In this day and age, where we have a globally connected world and more people are working from home, job interviews are increasingly being conducted online. This is particularly the case for industries such as engineering, management, law, project management, IT and the like, where companies need to hire workers based internationally.
Today, software such as Zoom or Skype help hiring managers and recruiters perform interviews over the web, particularly final interviews once a shortlist of candidates is created. As a result, it’s important to have an understanding of online communication and how you might best present yourself over the web, so you can land your dream job. Read on for virtual interview tips you can follow today.
Get Rid of Distractions
Eliminate distractions from your interview environment. Provide your interviewers with the same respect over Skype or other platform as you would if meeting with them in person. Never hop on an online chat without first switching off your cell phone, or at least placing it on silent and in another room where it’s vibrations can’t interrupt your thoughts or indicate to interviewers that you’re not interested in what they’re saying.
You should also turn off email notifications on your computer, plus any other alerts that could make distracting sounds. Find a way to be clear of other distractions, such as traffic noise, children running around or other people’s conversations. Sequester yourself in a quiet area of your home or office and ask your family members, colleagues or other people in the vicinity if they can give you the space to have an uninterrupted interview.
Present Yourself and Your Space Professionally
Just as you would dress and groom well for an in-person interview, you need look the part for a virtual one. While you might be tempted to just wear PJ bottoms or tracksuit pants because you think no one will see your legs, you could need to get up during the interview to fetch a document, fix an IT issue or perform some other action. As such, look professional from top to bottom.
It’s also important to look around at the space behind you before you hop online for your interview. Is there trash or a big mess in view? Is there any artwork that could give the wrong vibe or any other background items in your space that could have a negative impact on interviewers? Always do a quick tidy up of your environment before you commence the virtual chat, just to be safe.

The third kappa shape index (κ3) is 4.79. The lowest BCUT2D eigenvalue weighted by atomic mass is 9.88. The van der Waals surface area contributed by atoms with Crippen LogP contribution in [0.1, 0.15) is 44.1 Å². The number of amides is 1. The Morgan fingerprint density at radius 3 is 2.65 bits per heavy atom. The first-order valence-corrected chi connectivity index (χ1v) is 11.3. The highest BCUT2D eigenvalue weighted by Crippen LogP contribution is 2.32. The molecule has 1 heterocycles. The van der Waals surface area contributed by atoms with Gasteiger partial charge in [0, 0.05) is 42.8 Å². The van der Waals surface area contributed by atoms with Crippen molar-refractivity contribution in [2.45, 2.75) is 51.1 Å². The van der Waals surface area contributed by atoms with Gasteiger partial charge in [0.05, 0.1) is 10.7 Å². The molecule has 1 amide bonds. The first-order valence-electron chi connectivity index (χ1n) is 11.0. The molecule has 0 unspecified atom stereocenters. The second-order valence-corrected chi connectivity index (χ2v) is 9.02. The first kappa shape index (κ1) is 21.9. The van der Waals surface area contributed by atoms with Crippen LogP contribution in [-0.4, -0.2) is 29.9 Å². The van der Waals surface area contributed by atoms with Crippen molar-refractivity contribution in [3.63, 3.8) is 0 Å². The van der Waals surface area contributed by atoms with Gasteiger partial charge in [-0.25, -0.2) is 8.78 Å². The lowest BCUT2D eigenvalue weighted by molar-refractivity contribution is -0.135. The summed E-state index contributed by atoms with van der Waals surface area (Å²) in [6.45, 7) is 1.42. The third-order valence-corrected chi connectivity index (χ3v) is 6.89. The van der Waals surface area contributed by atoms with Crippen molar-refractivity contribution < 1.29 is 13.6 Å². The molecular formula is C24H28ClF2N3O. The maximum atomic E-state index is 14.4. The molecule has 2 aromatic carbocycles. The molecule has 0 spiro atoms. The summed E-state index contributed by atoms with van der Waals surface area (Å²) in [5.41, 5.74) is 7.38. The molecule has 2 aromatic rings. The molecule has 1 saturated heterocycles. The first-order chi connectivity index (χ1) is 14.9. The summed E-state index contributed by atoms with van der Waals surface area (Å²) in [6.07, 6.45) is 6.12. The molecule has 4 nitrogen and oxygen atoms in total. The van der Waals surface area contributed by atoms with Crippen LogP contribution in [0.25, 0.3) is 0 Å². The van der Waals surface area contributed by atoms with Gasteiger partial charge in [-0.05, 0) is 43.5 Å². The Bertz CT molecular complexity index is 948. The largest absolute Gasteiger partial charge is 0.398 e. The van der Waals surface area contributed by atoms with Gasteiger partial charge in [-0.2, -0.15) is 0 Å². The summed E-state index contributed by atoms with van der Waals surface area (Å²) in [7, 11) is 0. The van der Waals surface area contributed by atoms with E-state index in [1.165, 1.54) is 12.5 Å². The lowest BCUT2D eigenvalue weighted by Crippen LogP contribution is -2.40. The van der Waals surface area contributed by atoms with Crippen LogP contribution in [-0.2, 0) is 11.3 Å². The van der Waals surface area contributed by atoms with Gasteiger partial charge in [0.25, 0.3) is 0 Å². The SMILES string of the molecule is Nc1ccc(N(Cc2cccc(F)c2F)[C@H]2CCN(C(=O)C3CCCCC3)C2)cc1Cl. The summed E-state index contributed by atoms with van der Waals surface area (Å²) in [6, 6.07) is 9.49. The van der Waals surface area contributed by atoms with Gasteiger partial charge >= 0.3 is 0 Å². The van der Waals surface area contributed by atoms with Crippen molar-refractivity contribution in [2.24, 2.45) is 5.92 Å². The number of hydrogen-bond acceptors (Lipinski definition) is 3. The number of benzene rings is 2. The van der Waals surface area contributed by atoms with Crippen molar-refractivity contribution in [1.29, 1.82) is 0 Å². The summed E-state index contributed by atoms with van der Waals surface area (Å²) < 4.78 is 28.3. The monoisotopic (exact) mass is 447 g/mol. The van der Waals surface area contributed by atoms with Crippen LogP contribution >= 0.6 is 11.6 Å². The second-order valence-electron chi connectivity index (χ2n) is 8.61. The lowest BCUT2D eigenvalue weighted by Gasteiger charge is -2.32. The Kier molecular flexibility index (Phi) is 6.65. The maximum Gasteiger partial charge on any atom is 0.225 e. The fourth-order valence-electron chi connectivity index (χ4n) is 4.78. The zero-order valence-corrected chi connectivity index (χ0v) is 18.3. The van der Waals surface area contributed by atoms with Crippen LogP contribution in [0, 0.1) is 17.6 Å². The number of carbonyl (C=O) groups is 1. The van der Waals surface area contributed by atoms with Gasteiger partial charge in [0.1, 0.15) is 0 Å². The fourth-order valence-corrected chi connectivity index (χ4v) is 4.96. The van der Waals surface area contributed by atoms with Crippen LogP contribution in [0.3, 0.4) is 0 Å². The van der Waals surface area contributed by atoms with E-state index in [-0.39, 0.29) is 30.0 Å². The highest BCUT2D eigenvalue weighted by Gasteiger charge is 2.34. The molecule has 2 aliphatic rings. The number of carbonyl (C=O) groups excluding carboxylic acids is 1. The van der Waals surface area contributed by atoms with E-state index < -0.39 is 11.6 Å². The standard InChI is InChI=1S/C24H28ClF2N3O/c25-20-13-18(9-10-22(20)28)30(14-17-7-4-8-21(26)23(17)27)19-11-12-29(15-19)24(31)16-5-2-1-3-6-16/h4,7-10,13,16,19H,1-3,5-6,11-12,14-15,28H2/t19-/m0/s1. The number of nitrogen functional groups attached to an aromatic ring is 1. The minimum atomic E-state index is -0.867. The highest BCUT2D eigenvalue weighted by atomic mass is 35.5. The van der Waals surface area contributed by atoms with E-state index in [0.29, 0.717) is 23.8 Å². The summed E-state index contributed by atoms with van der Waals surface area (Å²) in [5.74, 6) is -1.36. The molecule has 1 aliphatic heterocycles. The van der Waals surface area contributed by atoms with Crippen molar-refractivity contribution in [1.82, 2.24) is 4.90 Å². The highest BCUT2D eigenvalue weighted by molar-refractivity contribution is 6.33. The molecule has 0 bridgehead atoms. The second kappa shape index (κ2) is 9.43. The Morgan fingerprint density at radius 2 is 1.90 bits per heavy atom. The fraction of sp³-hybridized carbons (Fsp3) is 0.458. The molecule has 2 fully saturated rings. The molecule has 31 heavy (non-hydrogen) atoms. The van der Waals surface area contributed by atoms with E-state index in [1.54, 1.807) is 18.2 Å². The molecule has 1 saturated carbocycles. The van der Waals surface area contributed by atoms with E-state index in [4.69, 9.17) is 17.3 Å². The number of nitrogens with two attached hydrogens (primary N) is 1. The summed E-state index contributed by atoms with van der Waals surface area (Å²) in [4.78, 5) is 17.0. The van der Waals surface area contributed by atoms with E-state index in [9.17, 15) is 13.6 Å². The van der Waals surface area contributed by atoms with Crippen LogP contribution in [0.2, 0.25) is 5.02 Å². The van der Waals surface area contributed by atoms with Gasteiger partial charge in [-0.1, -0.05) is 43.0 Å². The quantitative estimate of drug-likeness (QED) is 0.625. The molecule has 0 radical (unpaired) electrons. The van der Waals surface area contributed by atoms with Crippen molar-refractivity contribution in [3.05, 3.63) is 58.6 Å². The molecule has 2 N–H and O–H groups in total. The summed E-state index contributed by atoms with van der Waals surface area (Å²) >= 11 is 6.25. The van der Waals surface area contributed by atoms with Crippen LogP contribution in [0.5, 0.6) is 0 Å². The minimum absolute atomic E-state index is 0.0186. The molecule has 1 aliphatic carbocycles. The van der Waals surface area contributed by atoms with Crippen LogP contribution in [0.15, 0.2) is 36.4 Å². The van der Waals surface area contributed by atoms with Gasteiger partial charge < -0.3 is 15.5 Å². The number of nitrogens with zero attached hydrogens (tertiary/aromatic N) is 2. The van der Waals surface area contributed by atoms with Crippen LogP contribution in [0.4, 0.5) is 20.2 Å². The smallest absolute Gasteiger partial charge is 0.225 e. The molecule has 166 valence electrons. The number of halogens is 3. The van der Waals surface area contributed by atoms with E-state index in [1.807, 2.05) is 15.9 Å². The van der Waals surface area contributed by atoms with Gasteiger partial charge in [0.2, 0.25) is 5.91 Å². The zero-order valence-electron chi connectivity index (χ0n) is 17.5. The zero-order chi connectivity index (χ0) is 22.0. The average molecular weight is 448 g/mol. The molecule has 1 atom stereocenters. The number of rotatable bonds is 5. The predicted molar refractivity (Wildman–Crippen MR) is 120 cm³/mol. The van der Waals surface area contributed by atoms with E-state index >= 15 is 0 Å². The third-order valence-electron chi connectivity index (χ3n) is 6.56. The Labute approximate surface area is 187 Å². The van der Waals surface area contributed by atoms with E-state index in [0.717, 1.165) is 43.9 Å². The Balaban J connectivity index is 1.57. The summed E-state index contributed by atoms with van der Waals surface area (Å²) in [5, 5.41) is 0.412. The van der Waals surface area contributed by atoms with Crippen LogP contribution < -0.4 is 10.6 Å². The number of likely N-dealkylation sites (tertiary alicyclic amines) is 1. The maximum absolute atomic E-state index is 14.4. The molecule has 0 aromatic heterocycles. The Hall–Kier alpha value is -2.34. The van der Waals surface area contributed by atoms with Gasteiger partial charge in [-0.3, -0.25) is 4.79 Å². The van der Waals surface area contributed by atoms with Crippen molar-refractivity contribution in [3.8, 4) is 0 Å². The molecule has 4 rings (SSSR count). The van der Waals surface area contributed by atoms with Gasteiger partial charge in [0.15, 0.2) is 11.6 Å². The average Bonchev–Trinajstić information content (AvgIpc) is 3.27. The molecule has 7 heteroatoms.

Lastly, another one of the most vital things to do before you speak with hiring managers is prepare for the interview. Research the company you hope to work for, and learn about its history, culture and team(s). Try to discover what you can about the person or people you will report to if you get the job and most importantly the role you’re applying for, such as what it entails.
By understanding this kind of information, you will have a much easier time deciding how to present yourself and your qualifications, skills, beliefs, values and experience in the best light. This, in turn, will help you to demonstrate what you can bring to the firm that your competitors cannot.
It pays to look into some of the most common interview questions for your industry and job type. Practice answering these multiple times before the day of the interview. For example, if you have an employment law degree and are applying for your first job, you will probably need to concisely explain how your studies have prepared you for the position.
You should also think about ways of tying in work experience to the job you’re trying to obtain. For instance, that customer service position you had in your local department store as a teenager may have taught you how to communicate effectively with people from all walks of life.
To prepare well for a virtual interview, you also need to test your gear thoroughly to ensure there won’t be any tech glitches during the call and print out your resume and cover letter (and work samples, if relevant) to have on-hand for reference during the interview. Also compile a list of questions you want to ask the interviewers, so you’re not “umming” and “ahhing” on the spot, trying to think of responses to the most important inquiries.